A rhetorical triangle is made up of three persuasion strategies namely logos, pathos, and ethos. These three persuasion appeals always work in tandem during arguments. The great Greek philosopher, Aristotle, in 4th century BCE wrote great treatises concerning rhetorical triangle where he outlined the three major rhetoric appeals as mentioned above.
Essentially, these strategies are what make up the rhetorical triangle. Although Aristotle himself did not use the triangular imagery which was adopted later, he effectively outlined the three persuasion modes and their uses in communication or during an argument.
Logos in the Rhetorical Triangle
During an argument, a logo is like the ‘flesh’ of the argument. It is the basis by which you try to reason or make sense of a situation with the people you are talking to. When making a case or trying to appeal to logos, you outline the logic of your argument, the facts of the argument or the truth of your argument. Logos is the part of the argument that carries the most weight because it is only factual and logical.
Pathos in the Rhetorical Triangle
Pathos, on the other hand, is the strategy whereby you try to appeal to the emotions of your audience or people listening to you. Human beings are very emotional and as such appealing to their emotions is a sure way of drawing a response from them. By appealing to the emotions of your audience you can move them to do a lot of things; you can move them to take action towards something that angers them, you can move them to make donations by making them feel sad about a certain situation, you can even move them to fear and make them purchase something for fear of the repercussions if they do not buy the item.
You can make your audience believe that some ideas or opinions will make them happy and even prosperous just by appealing to their emotions. Emotions are a very powerful tool.
Ethos in the Rhetorical Triangle
Ethos is the credibility, authority and character of the speaker or in some cases, writer. Ethos seeks to assure or show the audience that whoever the speaker is, he/she is a valid or good source of the information that he/she is passing across. For instance, in schools, the ethos of the teachers there is the credibility or authenticity of the degrees that they hold, therefore their opinions on certain subjects are considered to be worthy because of their experience on the subject matter and their academic qualifications on the subject too.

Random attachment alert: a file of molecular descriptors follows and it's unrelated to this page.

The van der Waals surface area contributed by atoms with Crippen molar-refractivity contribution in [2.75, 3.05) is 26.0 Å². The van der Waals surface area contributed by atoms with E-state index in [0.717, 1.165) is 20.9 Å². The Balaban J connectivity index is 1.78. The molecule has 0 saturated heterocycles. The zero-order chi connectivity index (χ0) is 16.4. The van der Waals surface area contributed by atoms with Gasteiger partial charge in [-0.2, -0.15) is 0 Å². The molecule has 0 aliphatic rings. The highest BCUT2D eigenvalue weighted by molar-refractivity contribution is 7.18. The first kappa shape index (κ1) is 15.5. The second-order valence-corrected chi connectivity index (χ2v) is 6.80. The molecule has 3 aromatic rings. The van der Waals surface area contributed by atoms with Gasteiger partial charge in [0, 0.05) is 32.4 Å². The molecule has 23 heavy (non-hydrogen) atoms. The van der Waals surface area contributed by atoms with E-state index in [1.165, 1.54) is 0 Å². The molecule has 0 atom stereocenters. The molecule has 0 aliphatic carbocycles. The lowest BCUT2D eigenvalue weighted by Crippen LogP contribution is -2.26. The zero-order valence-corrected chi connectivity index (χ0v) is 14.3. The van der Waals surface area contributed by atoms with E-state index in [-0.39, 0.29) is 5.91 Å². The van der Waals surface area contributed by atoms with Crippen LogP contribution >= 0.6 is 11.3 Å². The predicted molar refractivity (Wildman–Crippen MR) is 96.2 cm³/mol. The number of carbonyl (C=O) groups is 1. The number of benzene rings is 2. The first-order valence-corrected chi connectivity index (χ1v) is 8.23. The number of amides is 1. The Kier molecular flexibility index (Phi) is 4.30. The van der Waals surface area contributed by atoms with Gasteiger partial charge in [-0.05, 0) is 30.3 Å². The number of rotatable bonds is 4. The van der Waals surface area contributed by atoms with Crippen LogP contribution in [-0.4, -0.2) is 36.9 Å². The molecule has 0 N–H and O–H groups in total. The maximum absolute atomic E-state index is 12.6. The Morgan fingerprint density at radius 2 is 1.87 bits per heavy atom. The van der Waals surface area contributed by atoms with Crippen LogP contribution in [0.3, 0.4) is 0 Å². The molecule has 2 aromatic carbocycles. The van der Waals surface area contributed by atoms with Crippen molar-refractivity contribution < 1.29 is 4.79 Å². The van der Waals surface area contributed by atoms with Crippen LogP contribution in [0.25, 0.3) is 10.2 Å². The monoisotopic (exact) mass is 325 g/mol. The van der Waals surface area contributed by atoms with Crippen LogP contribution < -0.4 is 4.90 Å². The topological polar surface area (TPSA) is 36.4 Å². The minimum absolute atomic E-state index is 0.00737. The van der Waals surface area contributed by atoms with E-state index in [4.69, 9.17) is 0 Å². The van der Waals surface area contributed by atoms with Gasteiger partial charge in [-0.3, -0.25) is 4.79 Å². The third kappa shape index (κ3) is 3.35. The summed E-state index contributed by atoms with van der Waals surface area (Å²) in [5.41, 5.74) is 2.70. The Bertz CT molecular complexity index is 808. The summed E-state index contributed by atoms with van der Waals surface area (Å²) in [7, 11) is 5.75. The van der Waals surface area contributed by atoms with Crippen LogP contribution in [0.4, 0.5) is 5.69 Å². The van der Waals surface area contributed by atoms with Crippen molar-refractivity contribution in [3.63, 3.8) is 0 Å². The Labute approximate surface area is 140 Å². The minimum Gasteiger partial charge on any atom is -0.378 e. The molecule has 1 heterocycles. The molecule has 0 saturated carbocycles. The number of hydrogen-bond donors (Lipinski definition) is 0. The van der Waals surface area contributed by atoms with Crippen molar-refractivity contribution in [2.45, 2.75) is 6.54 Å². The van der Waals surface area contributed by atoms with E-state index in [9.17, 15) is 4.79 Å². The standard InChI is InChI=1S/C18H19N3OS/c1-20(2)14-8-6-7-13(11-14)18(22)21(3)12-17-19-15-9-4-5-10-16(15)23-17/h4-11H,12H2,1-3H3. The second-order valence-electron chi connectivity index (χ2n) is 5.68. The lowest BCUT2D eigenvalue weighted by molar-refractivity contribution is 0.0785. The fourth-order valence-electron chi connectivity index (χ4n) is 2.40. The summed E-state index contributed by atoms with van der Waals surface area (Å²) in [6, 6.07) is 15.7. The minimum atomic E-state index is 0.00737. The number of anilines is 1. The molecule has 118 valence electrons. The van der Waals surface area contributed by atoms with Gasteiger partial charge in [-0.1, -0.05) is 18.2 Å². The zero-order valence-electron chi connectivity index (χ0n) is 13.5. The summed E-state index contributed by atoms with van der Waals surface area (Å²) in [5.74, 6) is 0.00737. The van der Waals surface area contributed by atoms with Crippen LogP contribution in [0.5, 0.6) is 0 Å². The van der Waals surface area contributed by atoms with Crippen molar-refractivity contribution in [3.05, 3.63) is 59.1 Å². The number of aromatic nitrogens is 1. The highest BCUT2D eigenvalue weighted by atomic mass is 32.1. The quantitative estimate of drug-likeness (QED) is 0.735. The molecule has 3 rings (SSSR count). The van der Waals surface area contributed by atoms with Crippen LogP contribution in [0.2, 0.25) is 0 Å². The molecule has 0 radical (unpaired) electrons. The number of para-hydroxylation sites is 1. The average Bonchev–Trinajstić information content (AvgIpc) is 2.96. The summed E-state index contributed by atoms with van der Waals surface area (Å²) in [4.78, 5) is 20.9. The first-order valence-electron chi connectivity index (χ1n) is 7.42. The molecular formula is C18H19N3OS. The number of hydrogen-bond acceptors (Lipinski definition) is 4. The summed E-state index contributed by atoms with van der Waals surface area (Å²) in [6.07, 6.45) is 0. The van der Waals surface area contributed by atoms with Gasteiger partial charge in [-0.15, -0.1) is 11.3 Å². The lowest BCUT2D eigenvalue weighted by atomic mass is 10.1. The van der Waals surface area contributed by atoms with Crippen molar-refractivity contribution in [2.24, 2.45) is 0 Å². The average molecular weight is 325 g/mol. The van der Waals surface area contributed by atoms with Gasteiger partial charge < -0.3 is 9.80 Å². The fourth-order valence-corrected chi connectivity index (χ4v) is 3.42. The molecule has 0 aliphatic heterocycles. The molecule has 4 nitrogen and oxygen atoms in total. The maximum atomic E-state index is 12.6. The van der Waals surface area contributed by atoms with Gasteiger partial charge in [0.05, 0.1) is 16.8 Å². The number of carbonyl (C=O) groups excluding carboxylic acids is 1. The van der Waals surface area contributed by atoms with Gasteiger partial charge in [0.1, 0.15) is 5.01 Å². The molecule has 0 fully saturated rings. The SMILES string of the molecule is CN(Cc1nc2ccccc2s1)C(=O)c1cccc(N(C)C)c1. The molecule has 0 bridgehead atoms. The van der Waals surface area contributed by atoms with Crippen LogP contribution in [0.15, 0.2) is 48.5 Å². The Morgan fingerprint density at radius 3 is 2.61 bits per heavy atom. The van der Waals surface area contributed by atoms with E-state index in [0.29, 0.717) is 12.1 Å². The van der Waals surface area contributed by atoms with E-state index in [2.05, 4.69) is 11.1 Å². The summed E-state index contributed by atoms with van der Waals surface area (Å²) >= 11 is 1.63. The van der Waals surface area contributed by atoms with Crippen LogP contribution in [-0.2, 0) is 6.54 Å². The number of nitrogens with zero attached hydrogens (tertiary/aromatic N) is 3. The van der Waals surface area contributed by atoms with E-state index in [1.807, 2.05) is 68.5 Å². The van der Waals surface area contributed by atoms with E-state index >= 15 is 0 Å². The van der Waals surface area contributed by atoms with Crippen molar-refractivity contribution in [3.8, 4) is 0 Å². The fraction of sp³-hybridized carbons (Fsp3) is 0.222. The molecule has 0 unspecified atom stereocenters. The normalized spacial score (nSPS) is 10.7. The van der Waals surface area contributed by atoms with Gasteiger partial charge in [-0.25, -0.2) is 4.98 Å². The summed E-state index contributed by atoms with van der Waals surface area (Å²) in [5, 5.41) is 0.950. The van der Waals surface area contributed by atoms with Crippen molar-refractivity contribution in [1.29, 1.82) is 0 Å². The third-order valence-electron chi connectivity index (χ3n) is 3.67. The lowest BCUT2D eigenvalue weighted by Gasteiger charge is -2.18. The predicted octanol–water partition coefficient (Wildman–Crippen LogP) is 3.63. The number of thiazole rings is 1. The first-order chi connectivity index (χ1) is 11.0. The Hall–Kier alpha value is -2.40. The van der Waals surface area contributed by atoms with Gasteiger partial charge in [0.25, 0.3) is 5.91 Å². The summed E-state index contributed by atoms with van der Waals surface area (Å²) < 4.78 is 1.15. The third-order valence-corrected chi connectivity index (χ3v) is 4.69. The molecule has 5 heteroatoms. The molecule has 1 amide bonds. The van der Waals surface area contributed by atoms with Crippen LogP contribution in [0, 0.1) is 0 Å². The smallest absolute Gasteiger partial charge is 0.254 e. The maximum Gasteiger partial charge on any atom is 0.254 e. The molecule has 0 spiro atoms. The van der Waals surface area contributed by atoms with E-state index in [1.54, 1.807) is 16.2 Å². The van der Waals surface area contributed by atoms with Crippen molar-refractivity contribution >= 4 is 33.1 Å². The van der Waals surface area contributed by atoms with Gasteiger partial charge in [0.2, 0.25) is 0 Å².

The strongest and well laid out arguments are usually those that are based on points that take full advantage of the three persuasive strategies outlined above. Aristotle was the idea that logos is the most important of the three strategies but it is very important to note that not every audience will adopt your argument by using only logos to persuade them.
Some audiences can be easily persuaded if the speaker has a strong ethos while others can be easily persuaded if the speaker uses pathos to persuade them while other audiences will only be persuaded if a combination of two of the three or even all of the strategies are used together.
The rhetorical triangle can help a speaker structure his/her argument in such a way that the truth is evident even from the onset. This is so because the rhetorical triangle takes into consideration the three main things that are of great importance in an argument; the audience, the context of the argument and the speaker or writer. The three elements determine to what extent your persuasiveness will be in an argument.
When preparing an argument either in speech or writing, it is important too, first of all, take into consideration the three elements aforementioned. If your argument lacks in one or all of the areas then your message will definitely not have the desired impact it was meant to have. This is where the rhetorical triangle comes in handy. There are three simple steps that are involved when using the rhetorical triangle and they are as outlined below.
Steps in the Rhetorical Triangle
You have to make a full consideration of what impact your character or credibility will have the information you are intending to share with your audience. The audience may fail to be fully convinced if the question of credibility is not fully answered.
Ask yourself the following two questions in order to come up with an answer to the credibility question; what really is the intention behind your communication? Is it to call for some sort of action to be taken, is it to provide some information, is it to educate, is it to change an idea or perspective or is it to entertain. The other question is, as the person, who are you? From the onset, you need to establish what you stand for and who you are by explaining where your expertise has been gained from.
Another important consideration is the audience. If you do connect with your audience well they may feel lost or disconnected and the message will be effectively lost to them too. The two following questions are important in this aspect; who is my audience and what are their expectations of me? The other question is how do you connect with your audience emotionally?
Consider the message you are going to deliver and the context you are going to deliver it in. Here you need to answer the question of logic. The two following questions will help when answering this question. How am I going to present my ideas to the audience and how am I going to support my stand? The other important question is: what is the context of the message is there any other line of reasoning that I need to come up with then dismiss?
These questions will help you to place your presentation in the correct context and to avoid confusing your audience by choosing the wrong method or even place of communication. You need to do some background checks to ensure that you have all the information you need for the presentation.